I made the unfortunate but defensible change from "airmen" to "air missions". The FAA re-consecrated "NOTAM" to the gender-neutral (and execrable) form on 2 Dec 2022. The "airmen" form may still be in use by ICAO or nations other than the US. Der57 (talk) 10:52, 10 February 2023 (UTC)

Don't you think it's uncharacteristic of Randall to deviate from the normal math practice of placing the x coordinate first before the y coordinate when not explicitly identifying them? Furthermore, each coordinate is backwards from the convention of smaller number first, then larger? This is so out of step for him I think he did it deliberately and we're missing a subtle joke... Paso Dan (talk) 16:38, 10 February 2023 (UTC)

- What are you talking about. He lists the number as (X, Y) completely normal with X on the lower axis and Y on the one going up and so does the numbers he gives follow normal style. Also he starts with the number that comes first on the x-axis. See no reason to start with another, and this is also relevant for making it look like he is given a time period. Seems to me you must have made a mental mistake when you wrote this? --Kynde (talk) 17:35, 10 February 2023 (UTC)
- Yeah, like Kynde said, he's using standard notation... the region (1.5, 1), x = 1.5 and y = 1, and (2, 1.5), x = 2 and y = 1.5... X first, then Y, standard. He even plots those points, with dotted lines denoting a square "cordoned" off... And when sorted, graph points usually go left-to-right (so, ascending order by X), which he did. NiceGuy1 (talk) 05:42, 11 February 2023 (UTC)
- I get what Paso Dan is saying, and it was my impression as well. Indicating that the coordinate plane is closed between two
*points*(A,B) and (C,D) doesn't by itself tell you whether the closure is along the line between those two points, or a circle with a diameter running from (A,B) to (C,D), or some other 2-D shape. The diagram indicates a square with corners at (A,B) and (C,D) and sides parallel to the axes, but that information isn't in the text. If on the other hand it's interpreted as a closure for the region where x is between 1.5 and 2 and y is between 1 and 1.5, you get a full description of the closed area. --Brossa (talk) 17:36, 18 February 2023 (UTC)- Two points are capable of defining an axis-aligned rectilinear quadrilateral, or a diamondoid (if you decide to use the convention of a 45-degree skew),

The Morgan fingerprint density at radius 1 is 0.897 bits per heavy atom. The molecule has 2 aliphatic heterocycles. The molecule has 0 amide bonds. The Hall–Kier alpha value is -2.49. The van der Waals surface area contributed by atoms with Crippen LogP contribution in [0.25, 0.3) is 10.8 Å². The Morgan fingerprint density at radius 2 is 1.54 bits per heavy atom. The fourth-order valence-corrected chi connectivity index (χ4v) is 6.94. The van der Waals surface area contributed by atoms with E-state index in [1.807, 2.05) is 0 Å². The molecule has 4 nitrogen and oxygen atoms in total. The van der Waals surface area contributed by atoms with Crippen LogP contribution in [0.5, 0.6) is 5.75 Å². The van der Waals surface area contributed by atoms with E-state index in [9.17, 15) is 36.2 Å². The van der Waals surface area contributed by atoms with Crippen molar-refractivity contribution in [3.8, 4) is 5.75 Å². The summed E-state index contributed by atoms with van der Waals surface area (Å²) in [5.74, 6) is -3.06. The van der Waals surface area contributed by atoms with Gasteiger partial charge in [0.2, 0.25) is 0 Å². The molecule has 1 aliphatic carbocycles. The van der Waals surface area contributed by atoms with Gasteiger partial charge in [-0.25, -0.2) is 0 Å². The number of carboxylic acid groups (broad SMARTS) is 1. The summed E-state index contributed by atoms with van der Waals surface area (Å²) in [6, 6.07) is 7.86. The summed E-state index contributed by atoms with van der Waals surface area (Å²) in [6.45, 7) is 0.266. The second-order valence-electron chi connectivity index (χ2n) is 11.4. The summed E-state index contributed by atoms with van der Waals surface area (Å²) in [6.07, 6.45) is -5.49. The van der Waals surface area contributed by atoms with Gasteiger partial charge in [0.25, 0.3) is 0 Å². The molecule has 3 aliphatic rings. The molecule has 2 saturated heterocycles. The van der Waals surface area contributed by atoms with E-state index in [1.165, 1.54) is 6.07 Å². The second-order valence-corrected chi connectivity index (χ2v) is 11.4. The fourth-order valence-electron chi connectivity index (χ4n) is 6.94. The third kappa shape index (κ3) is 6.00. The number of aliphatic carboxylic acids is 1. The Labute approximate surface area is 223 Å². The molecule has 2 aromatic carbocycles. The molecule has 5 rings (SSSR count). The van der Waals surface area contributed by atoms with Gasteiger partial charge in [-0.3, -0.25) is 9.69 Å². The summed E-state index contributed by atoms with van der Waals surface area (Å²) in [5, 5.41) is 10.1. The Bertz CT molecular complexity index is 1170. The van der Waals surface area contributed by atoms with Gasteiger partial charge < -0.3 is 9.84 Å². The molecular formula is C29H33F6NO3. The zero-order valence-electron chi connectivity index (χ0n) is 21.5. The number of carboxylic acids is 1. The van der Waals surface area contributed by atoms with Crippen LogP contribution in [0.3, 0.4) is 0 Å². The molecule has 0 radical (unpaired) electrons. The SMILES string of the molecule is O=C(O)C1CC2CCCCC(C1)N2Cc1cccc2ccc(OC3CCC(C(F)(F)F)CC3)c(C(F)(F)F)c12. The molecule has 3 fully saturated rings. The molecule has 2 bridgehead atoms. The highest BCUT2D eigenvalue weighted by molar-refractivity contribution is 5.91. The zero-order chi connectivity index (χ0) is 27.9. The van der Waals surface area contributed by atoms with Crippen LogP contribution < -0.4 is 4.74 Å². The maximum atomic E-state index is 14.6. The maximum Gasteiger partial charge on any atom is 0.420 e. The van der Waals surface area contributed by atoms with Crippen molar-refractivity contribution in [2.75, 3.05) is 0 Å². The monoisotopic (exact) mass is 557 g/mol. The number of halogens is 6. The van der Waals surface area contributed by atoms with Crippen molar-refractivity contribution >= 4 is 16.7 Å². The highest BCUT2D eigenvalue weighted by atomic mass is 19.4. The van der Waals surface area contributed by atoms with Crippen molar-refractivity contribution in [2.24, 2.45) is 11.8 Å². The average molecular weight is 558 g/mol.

*or*an arbitrarily-rotated square (defining one of the long diagonals). Pretty much any other quadrilateral (or other shape) needs further pre-agreed presumptions or more points of definition. A circle can be defined by three (non-colinear, non-identical) edge-points, or an oval (even skewed) by, at the*very*least, a third value/coordinate in different manners. - (Oh, ok, you
*could*assume a circle defined by just two points (diametrically opposed), the circumscircle to the arbitrary square, above, or even the circle that is inscribed to it. Or "centre and point on radius". From that stage you could indicate further polygon that can be circumscribed thusly, oriented either constantly to the axes or to the direction defined by the (initial) radial point. So your toolkit*can*feature a "drawShape(coord1,coord2)" for all kinds of areas, one for each possible kind and treatment.) - Yet, in the absence of any detail other than "this defines an area", two surface coordinates almost certainly will be best assumed to defibe a rectangle (or a graticule, given latitude/longitude coords) and two 3D coords ones a cuboid/whatever. 172.69.79.185 20:27, 18 February 2023 (UTC)

- Two points are capable of defining an axis-aligned rectilinear quadrilateral, or a diamondoid (if you decide to use the convention of a 45-degree skew),

Finally, I get an explanation why I've seen so many mentions of "China balloon" lately (and the picture of the moon with a silhouette on it, like the one I saw with X-Wings photoshopped flying off to it, didn't even realize they were related). :) I didn't feel like Googling it, figuring it would come to my attention eventually. LOL! NiceGuy1 (talk) 05:35, 11 February 2023 (UTC)